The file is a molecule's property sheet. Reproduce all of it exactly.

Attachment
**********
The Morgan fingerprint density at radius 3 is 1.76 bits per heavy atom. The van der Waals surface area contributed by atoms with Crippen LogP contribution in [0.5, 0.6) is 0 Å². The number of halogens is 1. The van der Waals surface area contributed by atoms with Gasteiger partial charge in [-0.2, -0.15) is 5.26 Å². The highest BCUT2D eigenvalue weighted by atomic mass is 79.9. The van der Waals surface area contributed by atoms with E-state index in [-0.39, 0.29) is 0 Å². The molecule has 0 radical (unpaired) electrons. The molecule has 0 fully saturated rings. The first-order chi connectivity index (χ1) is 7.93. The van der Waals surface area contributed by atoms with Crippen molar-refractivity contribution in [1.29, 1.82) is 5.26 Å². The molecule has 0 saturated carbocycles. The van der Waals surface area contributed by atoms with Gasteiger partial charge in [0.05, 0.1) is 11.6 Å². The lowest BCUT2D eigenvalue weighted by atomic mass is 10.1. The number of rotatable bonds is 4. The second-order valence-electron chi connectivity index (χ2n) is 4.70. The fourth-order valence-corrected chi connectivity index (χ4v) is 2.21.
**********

The Morgan fingerprint density at radius 3 is 1.76 bits per heavy atom. The van der Waals surface area contributed by atoms with Crippen LogP contribution in [0.5, 0.6) is 0 Å². The number of halogens is 1. The van der Waals surface area contributed by atoms with Gasteiger partial charge in [-0.2, -0.15) is 5.26 Å². The highest BCUT2D eigenvalue weighted by atomic mass is 79.9. The van der Waals surface area contributed by atoms with E-state index in [-0.39, 0.29) is 0 Å². The molecule has 0 radical (unpaired) electrons. The molecule has 0 fully saturated rings. The first-order chi connectivity index (χ1) is 7.93. The van der Waals surface area contributed by atoms with Crippen molar-refractivity contribution in [1.29, 1.82) is 5.26 Å². The molecule has 0 saturated carbocycles. The van der Waals surface area contributed by atoms with Gasteiger partial charge in [0.05, 0.1) is 11.6 Å². The lowest BCUT2D eigenvalue weighted by atomic mass is 10.1. The number of rotatable bonds is 4. The second-order valence-electron chi connectivity index (χ2n) is 4.70. The fourth-order valence-corrected chi connectivity index (χ4v) is 2.21.